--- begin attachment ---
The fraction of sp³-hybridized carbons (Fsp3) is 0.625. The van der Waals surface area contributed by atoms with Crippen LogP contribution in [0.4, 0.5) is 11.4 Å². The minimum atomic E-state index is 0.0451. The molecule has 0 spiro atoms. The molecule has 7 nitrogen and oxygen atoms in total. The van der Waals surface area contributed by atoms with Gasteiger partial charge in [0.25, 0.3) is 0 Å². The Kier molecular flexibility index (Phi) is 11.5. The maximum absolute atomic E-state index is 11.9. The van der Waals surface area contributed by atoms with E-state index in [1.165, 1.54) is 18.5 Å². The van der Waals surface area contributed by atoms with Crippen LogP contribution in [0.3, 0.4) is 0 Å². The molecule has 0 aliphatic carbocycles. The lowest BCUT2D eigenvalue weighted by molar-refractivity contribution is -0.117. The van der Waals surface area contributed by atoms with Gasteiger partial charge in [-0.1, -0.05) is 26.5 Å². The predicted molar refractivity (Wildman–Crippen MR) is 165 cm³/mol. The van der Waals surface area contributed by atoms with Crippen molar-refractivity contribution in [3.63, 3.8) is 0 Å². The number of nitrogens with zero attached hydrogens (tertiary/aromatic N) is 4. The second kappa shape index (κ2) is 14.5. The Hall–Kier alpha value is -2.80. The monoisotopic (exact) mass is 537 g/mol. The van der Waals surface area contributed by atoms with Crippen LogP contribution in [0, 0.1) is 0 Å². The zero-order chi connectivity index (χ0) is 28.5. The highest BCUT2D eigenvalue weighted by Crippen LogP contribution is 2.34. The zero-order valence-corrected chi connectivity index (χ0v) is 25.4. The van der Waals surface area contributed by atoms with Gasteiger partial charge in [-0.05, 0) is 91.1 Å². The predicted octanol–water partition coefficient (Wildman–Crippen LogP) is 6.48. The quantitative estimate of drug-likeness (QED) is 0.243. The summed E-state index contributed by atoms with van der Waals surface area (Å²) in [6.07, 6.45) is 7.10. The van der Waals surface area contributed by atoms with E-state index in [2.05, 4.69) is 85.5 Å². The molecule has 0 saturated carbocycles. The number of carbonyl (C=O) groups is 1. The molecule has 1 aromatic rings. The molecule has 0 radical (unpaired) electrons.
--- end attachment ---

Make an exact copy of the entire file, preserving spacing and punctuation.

The fraction of sp³-hybridized carbons (Fsp3) is 0.625. The van der Waals surface area contributed by atoms with Crippen LogP contribution in [0.4, 0.5) is 11.4 Å². The minimum atomic E-state index is 0.0451. The molecule has 0 spiro atoms. The molecule has 7 nitrogen and oxygen atoms in total. The van der Waals surface area contributed by atoms with Gasteiger partial charge in [0.25, 0.3) is 0 Å². The Kier molecular flexibility index (Phi) is 11.5. The maximum absolute atomic E-state index is 11.9. The van der Waals surface area contributed by atoms with E-state index in [1.165, 1.54) is 18.5 Å². The van der Waals surface area contributed by atoms with Crippen LogP contribution in [0.3, 0.4) is 0 Å². The molecule has 0 aliphatic carbocycles. The lowest BCUT2D eigenvalue weighted by molar-refractivity contribution is -0.117. The van der Waals surface area contributed by atoms with Gasteiger partial charge in [-0.1, -0.05) is 26.5 Å². The predicted molar refractivity (Wildman–Crippen MR) is 165 cm³/mol. The van der Waals surface area contributed by atoms with Crippen molar-refractivity contribution in [3.63, 3.8) is 0 Å². The number of nitrogens with zero attached hydrogens (tertiary/aromatic N) is 4. The second kappa shape index (κ2) is 14.5. The Hall–Kier alpha value is -2.80. The monoisotopic (exact) mass is 537 g/mol. The van der Waals surface area contributed by atoms with Crippen LogP contribution in [0, 0.1) is 0 Å². The zero-order chi connectivity index (χ0) is 28.5. The highest BCUT2D eigenvalue weighted by Crippen LogP contribution is 2.34. The zero-order valence-corrected chi connectivity index (χ0v) is 25.4. The van der Waals surface area contributed by atoms with Gasteiger partial charge in [-0.05, 0) is 91.1 Å². The predicted octanol–water partition coefficient (Wildman–Crippen LogP) is 6.48. The quantitative estimate of drug-likeness (QED) is 0.243. The summed E-state index contributed by atoms with van der Waals surface area (Å²) in [6.07, 6.45) is 7.10. The van der Waals surface area contributed by atoms with E-state index in [2.05, 4.69) is 85.5 Å². The molecule has 0 saturated carbocycles. The number of carbonyl (C=O) groups is 1. The molecule has 1 aromatic rings. The molecule has 0 radical (unpaired) electrons.